It is hard to believe, but this week marks the halfway point of 20 Books of Summer!
How is everyone doing? I was going great but plans were derailed last week when I had a horrible reaction to my second Covid vaccine. I felt awful for at least four days and am only starting to get back to normal today, a week later.
So, I am behind in my reviews and need to catch up on everyone’s blogs, but thankfully, my reading is still on track. I’ve read 12 of my 20 and am halfway through 2 more, so I’m confident I’ll read all 20, I just need to catch up on reviews. Which always seems to be the main sticking point with this challenge!
With that in mind, here are two mini reviews of two very different books from my summer reading challenge.
Peel Me A Lotus by Charmian Clift
Book 9 of 20 Books of Summer
Charmian Clift came to my attention when I read A Theatre for Dreamers by Polly Samson last year, I was immediately intrigued by this Australian writer, and her families spell making a life on the Greek island of Hydra in the 1950s and 1960s. Peel Me A Lotus is the second of her memoirs set on Hydra and follows the family as they buy a house, welcome their third child and try to navigate the social and physical challenges of living in a small, foreign community.
At least our way of life is of our own choosing. We even derive some peculiar satisfaction from our discomforts as we become more aware that we are learning again the true values of light and warmth and food and shelter, which for so many years we have taken for granted. Sometimes it seems to me that this is a sort of educational programme from which one day we might graduate qualified to live our lives with better understanding.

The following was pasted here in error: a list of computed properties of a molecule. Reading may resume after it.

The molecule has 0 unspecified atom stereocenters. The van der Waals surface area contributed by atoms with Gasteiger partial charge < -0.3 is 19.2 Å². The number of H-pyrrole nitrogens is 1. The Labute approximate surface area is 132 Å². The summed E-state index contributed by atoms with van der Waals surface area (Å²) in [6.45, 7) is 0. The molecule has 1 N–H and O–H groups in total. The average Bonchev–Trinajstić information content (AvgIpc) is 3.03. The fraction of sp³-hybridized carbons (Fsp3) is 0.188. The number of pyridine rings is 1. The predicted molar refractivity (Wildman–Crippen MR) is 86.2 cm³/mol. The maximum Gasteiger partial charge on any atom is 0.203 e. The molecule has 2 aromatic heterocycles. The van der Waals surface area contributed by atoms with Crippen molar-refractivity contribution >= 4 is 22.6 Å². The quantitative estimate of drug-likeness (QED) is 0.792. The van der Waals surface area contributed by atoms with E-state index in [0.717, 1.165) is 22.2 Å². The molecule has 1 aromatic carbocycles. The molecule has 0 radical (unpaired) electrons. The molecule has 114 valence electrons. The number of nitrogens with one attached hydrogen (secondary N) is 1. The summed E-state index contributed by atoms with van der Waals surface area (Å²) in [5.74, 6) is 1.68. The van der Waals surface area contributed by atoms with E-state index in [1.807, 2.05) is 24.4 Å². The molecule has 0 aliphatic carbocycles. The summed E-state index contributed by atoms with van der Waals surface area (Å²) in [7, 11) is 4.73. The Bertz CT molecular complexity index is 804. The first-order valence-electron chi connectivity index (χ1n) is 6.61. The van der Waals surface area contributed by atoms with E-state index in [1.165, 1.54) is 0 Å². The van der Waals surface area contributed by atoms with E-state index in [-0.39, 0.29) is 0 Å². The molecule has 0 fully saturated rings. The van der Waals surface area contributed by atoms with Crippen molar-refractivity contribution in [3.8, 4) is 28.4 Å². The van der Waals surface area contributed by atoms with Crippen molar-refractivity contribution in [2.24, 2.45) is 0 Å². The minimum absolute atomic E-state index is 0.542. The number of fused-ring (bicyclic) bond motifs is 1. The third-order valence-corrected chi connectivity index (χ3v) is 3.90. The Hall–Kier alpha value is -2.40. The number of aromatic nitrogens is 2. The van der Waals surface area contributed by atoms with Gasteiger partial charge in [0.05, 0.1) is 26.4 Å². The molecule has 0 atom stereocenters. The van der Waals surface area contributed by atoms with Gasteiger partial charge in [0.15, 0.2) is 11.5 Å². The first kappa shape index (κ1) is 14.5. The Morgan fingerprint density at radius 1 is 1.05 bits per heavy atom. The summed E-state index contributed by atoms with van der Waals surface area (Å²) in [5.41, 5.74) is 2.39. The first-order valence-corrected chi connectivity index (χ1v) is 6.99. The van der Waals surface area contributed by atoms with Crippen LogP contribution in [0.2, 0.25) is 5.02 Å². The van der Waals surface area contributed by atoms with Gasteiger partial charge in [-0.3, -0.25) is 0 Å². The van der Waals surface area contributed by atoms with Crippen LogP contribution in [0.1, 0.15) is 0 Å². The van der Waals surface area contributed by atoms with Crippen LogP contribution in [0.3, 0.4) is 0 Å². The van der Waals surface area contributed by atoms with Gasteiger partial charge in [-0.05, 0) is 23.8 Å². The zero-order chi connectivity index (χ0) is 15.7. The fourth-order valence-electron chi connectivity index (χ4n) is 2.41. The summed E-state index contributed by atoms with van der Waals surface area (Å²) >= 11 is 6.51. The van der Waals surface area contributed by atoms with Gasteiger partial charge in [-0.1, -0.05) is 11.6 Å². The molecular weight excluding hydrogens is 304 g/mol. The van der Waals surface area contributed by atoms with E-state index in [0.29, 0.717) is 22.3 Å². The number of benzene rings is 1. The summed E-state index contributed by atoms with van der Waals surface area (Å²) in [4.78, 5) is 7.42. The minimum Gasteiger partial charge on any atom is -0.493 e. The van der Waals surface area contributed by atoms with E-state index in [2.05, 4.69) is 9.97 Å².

In 1954, Charmian Clift and her husband George Johnston left grey, post- war London for Greece. Moving first to the tiny island of Kalymnos they then settled on Hydra and stayed for almost a decade. They bought a picturesque but dilapidated house, where they planned to live cheaply and write with creative freedom, but in this memoir, Clift grapples with the domestic burdens placed on her and the clash of cultures on the island. The couple become the centre of an informal group of bohemian writers and artists, but life is far from an idyll for Clift, who still assumes most of the domestic work and childcare as they struggle to get by with limited financial means.
Clift writes with a wry beauty and eye for detail, capturing the beauty of her surroundings and bringing characters to life with an ease and wit. She effortlessly captures the comedic value inherent in their lifestyle, but also the desperation at the heart of their experience, of the need to commit to the life they have chosen. There is a darkness at the heart of Peel Me a Lotus, a sense of unease, where the idyll of a sun-drenched untethered life is punctured by the day-to-day realities of housework, shopping and childcare. Duties that seem only to fall to Clift and not to her husband.